While Mr Lim is the first to admit that there were not the same “environmental impact” pressures on airlines during his 30-odd years in the business. But in fact what SIA was doing for very good economic reasons in the 1980s and 1990s by maintaining the most modern fleet in the world had added benefits. The newer aircraft were more energy efficient than the ones they replaced. Less polluting, more productive, cleaner and greener than what went before.

How do the big aircraft manufacturers see flying into the future? Airbus sees it this way.

In unveiling its 2050 vision for ‘Smarter Skies’, Airbus allows for more flights, fewer emissions and quicker passenger journey times. For the first time, its vision of sustainable aviation in the future looks beyond aircraft design to how the aircraft is operated both on the ground and in the air in order to meet the expected growth in air travel in a sustainable way.

Already today, if the Air Traffic Management (ATM) system and technology on board aircraft were optimised (assuming around 30 million flights per year), Airbus research suggests that every flight in the world could on average be around 13 minutes shorter. This would save around 9 million tonnes of excess fuel annually, which equates to over 28 million tonnes of avoidable CO2 emissions and a saving for passengers of over 500 million hours of excess flight time on board an aircraft.


The future, as Airbus see it, concentrates on operational achievements and the Smarter Skies vision, which consists of five concepts which could be implemented across all the stages of an aircraft’s operation to reduce waste in the system (waste in time, waste in fuel, reduction of CO2). Its five include: eco-climb, express skyways, free glide approaches and landings, ground operations and power.


While Airbus makes a strong commitment to operational gains in the battle to make sure aviation maintains blue skies into the future, Boeing is making the most of its achievements in aircraft design and production. And still holds out its Dreamliner aircraft as its best contribution to date to the future of cleaner and clearer skies.


It is not just aircraft design and performance – even when it’s better for the environment – that is so important to the passenger. As Mr Lim has noted, a determinant for the operation by airlines over long distances is how much “passengers can endure being cooped up in an aircraft”.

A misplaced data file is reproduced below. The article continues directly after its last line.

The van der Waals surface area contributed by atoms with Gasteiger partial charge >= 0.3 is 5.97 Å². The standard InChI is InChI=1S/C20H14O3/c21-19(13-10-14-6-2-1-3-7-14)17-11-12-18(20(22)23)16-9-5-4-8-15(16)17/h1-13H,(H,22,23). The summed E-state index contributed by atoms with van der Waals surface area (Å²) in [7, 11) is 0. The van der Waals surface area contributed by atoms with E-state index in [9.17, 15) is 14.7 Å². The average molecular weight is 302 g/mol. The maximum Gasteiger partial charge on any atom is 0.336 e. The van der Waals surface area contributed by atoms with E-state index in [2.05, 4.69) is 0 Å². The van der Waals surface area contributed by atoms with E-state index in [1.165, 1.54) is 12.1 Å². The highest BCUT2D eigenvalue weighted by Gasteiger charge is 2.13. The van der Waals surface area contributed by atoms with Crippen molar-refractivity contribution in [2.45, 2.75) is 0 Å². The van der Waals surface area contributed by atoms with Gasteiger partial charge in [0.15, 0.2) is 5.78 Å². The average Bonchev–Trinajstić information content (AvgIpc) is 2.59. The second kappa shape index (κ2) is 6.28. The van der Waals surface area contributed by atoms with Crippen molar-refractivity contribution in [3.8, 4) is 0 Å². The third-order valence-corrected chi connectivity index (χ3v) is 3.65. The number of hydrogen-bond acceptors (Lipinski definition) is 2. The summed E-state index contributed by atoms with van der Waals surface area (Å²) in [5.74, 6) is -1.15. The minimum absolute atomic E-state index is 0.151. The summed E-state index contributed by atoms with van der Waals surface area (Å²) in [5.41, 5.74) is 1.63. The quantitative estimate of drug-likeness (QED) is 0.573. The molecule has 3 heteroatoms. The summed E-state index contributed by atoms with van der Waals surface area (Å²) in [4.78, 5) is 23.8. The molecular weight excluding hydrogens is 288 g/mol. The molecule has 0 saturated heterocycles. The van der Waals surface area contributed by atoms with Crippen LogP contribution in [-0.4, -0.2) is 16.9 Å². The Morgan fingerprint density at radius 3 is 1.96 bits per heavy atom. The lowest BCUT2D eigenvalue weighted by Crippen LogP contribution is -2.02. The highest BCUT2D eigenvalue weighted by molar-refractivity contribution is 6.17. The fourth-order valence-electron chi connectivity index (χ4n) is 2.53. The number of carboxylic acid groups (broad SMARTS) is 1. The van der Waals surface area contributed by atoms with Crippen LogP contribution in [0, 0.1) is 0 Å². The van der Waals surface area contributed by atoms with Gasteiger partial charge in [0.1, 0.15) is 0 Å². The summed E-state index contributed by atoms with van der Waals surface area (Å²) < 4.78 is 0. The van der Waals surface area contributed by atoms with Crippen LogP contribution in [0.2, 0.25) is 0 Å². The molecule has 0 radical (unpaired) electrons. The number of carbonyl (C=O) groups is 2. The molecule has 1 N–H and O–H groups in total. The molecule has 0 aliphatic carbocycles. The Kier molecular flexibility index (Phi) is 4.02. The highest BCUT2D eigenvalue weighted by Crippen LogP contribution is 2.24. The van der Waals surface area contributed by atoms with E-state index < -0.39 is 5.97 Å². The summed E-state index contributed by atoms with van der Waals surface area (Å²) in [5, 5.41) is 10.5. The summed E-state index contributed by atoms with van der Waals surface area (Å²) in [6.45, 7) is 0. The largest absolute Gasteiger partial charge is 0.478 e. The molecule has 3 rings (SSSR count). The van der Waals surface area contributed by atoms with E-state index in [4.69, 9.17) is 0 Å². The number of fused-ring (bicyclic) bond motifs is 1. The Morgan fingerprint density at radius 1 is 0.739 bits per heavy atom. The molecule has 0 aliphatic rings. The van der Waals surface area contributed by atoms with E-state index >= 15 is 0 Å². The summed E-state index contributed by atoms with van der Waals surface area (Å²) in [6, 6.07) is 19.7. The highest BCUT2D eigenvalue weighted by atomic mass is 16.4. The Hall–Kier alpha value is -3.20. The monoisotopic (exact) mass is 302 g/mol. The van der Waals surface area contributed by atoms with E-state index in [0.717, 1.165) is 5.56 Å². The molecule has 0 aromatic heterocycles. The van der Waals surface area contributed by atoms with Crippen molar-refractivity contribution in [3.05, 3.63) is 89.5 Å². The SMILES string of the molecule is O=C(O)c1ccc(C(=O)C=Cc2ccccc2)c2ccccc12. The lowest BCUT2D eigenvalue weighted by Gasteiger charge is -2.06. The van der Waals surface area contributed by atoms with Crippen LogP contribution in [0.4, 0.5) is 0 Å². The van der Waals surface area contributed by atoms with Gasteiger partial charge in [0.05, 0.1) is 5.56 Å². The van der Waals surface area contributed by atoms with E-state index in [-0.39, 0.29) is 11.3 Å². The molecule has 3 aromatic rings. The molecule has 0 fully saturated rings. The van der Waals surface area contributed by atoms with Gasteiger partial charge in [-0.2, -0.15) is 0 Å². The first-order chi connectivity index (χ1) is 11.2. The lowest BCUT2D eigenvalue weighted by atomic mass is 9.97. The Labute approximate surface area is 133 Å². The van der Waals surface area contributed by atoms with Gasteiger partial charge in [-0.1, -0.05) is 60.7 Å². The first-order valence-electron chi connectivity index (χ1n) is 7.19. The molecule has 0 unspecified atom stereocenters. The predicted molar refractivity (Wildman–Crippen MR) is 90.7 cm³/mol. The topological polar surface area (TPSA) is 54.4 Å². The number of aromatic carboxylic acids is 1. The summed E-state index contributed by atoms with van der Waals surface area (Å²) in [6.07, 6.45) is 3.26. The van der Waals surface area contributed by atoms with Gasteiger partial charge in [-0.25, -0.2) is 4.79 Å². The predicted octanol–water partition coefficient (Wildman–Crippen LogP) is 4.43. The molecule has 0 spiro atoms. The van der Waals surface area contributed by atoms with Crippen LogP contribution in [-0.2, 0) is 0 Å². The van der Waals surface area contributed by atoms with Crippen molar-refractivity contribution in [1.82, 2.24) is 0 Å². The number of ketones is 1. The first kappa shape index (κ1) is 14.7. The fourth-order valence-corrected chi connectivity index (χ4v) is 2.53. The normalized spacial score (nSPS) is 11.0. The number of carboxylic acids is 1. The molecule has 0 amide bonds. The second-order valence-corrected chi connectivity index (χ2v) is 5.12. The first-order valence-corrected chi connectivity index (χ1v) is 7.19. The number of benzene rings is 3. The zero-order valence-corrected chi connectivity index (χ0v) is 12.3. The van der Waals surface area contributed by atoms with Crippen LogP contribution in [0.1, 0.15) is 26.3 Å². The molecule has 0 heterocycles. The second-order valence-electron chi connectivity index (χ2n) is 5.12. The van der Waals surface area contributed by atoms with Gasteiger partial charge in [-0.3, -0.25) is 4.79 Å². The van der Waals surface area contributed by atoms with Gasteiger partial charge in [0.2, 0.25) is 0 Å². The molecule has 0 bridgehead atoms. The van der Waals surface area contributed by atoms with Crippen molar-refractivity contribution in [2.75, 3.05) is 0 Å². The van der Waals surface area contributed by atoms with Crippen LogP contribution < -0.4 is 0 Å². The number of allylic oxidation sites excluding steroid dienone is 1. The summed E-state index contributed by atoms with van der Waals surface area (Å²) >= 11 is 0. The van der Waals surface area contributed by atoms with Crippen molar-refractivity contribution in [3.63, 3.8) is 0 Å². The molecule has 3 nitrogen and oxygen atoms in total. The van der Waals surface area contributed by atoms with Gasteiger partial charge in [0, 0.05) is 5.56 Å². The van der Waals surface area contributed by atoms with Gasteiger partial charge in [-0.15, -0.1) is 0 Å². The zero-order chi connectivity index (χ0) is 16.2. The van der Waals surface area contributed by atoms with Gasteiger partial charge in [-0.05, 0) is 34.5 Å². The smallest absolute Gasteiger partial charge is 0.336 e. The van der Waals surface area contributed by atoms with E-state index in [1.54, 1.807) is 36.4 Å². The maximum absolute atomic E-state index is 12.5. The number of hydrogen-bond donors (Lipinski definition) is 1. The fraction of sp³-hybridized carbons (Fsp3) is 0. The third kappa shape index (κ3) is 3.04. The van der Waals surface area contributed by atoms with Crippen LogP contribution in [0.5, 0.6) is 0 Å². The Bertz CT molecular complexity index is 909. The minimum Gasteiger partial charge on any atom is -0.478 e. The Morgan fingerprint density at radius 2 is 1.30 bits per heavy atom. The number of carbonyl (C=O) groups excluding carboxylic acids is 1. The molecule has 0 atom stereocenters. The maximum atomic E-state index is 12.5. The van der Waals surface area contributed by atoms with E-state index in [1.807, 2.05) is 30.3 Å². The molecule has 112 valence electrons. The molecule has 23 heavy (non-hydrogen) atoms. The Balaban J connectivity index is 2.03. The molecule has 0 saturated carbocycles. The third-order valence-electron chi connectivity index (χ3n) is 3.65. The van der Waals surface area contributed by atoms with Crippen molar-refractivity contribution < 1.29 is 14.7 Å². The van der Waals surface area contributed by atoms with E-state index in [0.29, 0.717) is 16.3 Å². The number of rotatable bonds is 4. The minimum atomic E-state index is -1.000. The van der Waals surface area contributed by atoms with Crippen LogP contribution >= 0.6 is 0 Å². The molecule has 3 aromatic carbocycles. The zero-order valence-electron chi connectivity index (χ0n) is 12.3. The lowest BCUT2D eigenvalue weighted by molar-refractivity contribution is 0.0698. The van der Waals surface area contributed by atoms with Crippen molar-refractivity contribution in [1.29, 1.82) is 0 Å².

Mr Lim would applaud such improvements that mean greater comfort for passengers on board, but he also wonders about how to satisfy those who want an even quieter and cleaner ride. Maybe the Solar Impulse is the aircraft of the future.

It is the work of two men, both pioneers, innovators and pilots. The driving force behind Solar Impulse is Bertrand Piccard, doctor, psychiatrist, explorer and aeronaut. He made the first non-stop round-the-world balloon flight and is the project initiator and chairman. André Borschberg, an engineer and graduate in management science, a fighter pilot – a professional airplane and helicopter pilot – is the co-founder and CEO.

Together they are attempting to rewrite the next pages in aviation history with solar energy, and voyaging around the world without fuel or pollution. Their ambition is for the world of exploration and innovation to contribute to the cause of renewable energies, to demonstrate the importance of clean technologies for sustainable development; and to place dreams and emotions back at the heart of scientific adventure.

The Solar Impulse is not the first solar airplane ever designed, but it is certainly the most ambitious. None of its predecessors has ever managed to fly right through the night with a pilot on board.

The flying inventors admit they are “dealing here with a symbol, as solar airplanes are unlikely ever to carry 300 passengers, but it is a symbol that affects all of us. In fact, aren’t we all on Earth in the same situation as the Solar Impulse pilot?”

So is the future of flight a solar powered plane which can transverse the earth without using one litre of fuel, except for that freely provided by the sun?

Or does it mean going “back to the future” with quieter but powerful super-sonic passenger jets or maybe a “voyage in a ship” that takes us beyond earth to the edge of space?

There’s no doubt in Lim Chin Beng’s mind that people will want to fly in ever increasing numbers to even more places. The Airbus survey bears that out, just as it shows a desire for a more sustainable, less stressful air travel experience.

Flying in the future presents a dilemma and a challenge for those in the aviation industry responsible for producing the machines and making them fly.  How to do that, bearing in mind not only the dreams and demands of people, but to do it for the planet and for profit?

There’s at least one man who has played his part – many parts in fact – in delivering flying pleasure to millions around the world.

For the man they still call “Mr SIA”, the letter “S” must figure prominently on the passport when flying into the future: Supersonic, safe, secure, sustainable, space, solar and silent.